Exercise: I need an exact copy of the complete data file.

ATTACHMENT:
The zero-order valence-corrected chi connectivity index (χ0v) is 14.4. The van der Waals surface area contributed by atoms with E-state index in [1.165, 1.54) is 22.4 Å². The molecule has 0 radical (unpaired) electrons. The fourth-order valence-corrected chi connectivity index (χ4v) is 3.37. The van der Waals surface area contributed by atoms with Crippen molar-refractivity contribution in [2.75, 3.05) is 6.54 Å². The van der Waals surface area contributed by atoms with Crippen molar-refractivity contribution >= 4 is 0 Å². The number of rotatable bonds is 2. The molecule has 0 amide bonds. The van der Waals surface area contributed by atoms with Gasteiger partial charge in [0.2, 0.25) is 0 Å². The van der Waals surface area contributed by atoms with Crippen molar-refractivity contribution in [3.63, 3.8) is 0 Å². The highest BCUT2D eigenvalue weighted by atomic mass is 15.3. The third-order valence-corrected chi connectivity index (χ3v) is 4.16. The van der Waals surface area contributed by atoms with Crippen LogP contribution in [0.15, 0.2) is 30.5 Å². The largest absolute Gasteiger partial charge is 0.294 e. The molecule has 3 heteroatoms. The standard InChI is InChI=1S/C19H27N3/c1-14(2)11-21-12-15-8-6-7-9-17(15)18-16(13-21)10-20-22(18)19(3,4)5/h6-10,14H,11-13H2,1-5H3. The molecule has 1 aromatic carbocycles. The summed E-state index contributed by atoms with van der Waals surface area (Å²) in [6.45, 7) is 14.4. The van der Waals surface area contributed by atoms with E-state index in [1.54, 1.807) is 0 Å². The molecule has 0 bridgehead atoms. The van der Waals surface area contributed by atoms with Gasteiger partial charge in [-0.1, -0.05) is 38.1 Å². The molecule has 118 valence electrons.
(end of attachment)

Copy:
The zero-order valence-corrected chi connectivity index (χ0v) is 14.4. The van der Waals surface area contributed by atoms with E-state index in [1.165, 1.54) is 22.4 Å². The molecule has 0 radical (unpaired) electrons. The fourth-order valence-corrected chi connectivity index (χ4v) is 3.37. The van der Waals surface area contributed by atoms with Crippen molar-refractivity contribution in [2.75, 3.05) is 6.54 Å². The van der Waals surface area contributed by atoms with Crippen molar-refractivity contribution >= 4 is 0 Å². The number of rotatable bonds is 2. The molecule has 0 amide bonds. The van der Waals surface area contributed by atoms with Gasteiger partial charge in [0.2, 0.25) is 0 Å². The van der Waals surface area contributed by atoms with Crippen molar-refractivity contribution in [3.63, 3.8) is 0 Å². The highest BCUT2D eigenvalue weighted by atomic mass is 15.3. The third-order valence-corrected chi connectivity index (χ3v) is 4.16. The van der Waals surface area contributed by atoms with Crippen LogP contribution in [0.15, 0.2) is 30.5 Å². The largest absolute Gasteiger partial charge is 0.294 e. The molecule has 3 heteroatoms. The standard InChI is InChI=1S/C19H27N3/c1-14(2)11-21-12-15-8-6-7-9-17(15)18-16(13-21)10-20-22(18)19(3,4)5/h6-10,14H,11-13H2,1-5H3. The molecule has 1 aromatic carbocycles. The summed E-state index contributed by atoms with van der Waals surface area (Å²) in [6.45, 7) is 14.4. The van der Waals surface area contributed by atoms with E-state index in [1.54, 1.807) is 0 Å². The molecule has 0 bridgehead atoms. The van der Waals surface area contributed by atoms with Gasteiger partial charge in [-0.1, -0.05) is 38.1 Å². The molecule has 118 valence electrons.